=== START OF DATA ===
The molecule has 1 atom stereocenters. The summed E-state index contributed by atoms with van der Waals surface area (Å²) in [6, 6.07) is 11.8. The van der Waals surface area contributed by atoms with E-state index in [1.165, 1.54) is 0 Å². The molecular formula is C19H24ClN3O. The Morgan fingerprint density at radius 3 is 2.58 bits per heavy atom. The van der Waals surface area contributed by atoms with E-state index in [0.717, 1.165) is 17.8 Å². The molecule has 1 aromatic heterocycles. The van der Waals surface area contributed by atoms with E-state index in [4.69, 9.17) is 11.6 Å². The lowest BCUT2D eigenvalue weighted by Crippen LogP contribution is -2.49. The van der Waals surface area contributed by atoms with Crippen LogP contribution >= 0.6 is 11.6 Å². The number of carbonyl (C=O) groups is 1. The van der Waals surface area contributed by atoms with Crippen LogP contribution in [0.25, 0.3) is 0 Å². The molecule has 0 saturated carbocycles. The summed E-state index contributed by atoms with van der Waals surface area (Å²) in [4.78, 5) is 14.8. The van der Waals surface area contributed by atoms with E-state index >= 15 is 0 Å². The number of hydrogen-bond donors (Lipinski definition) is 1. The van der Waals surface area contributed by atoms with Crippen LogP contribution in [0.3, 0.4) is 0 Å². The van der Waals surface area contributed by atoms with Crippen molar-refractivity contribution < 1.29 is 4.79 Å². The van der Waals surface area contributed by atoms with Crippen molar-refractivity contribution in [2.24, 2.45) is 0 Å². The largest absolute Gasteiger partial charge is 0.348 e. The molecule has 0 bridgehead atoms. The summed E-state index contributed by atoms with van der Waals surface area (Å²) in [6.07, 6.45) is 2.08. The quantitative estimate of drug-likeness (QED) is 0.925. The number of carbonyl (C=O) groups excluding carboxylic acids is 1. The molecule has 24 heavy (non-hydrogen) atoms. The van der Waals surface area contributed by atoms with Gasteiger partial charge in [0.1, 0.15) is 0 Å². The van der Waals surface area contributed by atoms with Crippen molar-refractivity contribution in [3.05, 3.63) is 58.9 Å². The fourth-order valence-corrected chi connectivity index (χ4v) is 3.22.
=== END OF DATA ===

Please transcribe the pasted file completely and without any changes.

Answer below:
The molecule has 1 atom stereocenters. The summed E-state index contributed by atoms with van der Waals surface area (Å²) in [6, 6.07) is 11.8. The van der Waals surface area contributed by atoms with E-state index in [1.165, 1.54) is 0 Å². The molecular formula is C19H24ClN3O. The Morgan fingerprint density at radius 3 is 2.58 bits per heavy atom. The van der Waals surface area contributed by atoms with E-state index in [0.717, 1.165) is 17.8 Å². The molecule has 1 aromatic heterocycles. The van der Waals surface area contributed by atoms with E-state index in [4.69, 9.17) is 11.6 Å². The lowest BCUT2D eigenvalue weighted by Crippen LogP contribution is -2.49. The van der Waals surface area contributed by atoms with Crippen LogP contribution >= 0.6 is 11.6 Å². The number of carbonyl (C=O) groups is 1. The van der Waals surface area contributed by atoms with Crippen LogP contribution in [0.25, 0.3) is 0 Å². The molecule has 0 saturated carbocycles. The summed E-state index contributed by atoms with van der Waals surface area (Å²) in [4.78, 5) is 14.8. The van der Waals surface area contributed by atoms with E-state index >= 15 is 0 Å². The number of hydrogen-bond donors (Lipinski definition) is 1. The van der Waals surface area contributed by atoms with Crippen LogP contribution in [0.3, 0.4) is 0 Å². The van der Waals surface area contributed by atoms with Crippen molar-refractivity contribution < 1.29 is 4.79 Å². The van der Waals surface area contributed by atoms with Crippen molar-refractivity contribution in [2.24, 2.45) is 0 Å². The largest absolute Gasteiger partial charge is 0.348 e. The molecule has 0 bridgehead atoms. The summed E-state index contributed by atoms with van der Waals surface area (Å²) in [6.07, 6.45) is 2.08. The quantitative estimate of drug-likeness (QED) is 0.925. The number of carbonyl (C=O) groups excluding carboxylic acids is 1. The molecule has 24 heavy (non-hydrogen) atoms. The van der Waals surface area contributed by atoms with Gasteiger partial charge in [0.1, 0.15) is 0 Å². The van der Waals surface area contributed by atoms with Crippen molar-refractivity contribution in [3.05, 3.63) is 58.9 Å². The fourth-order valence-corrected chi connectivity index (χ4v) is 3.22.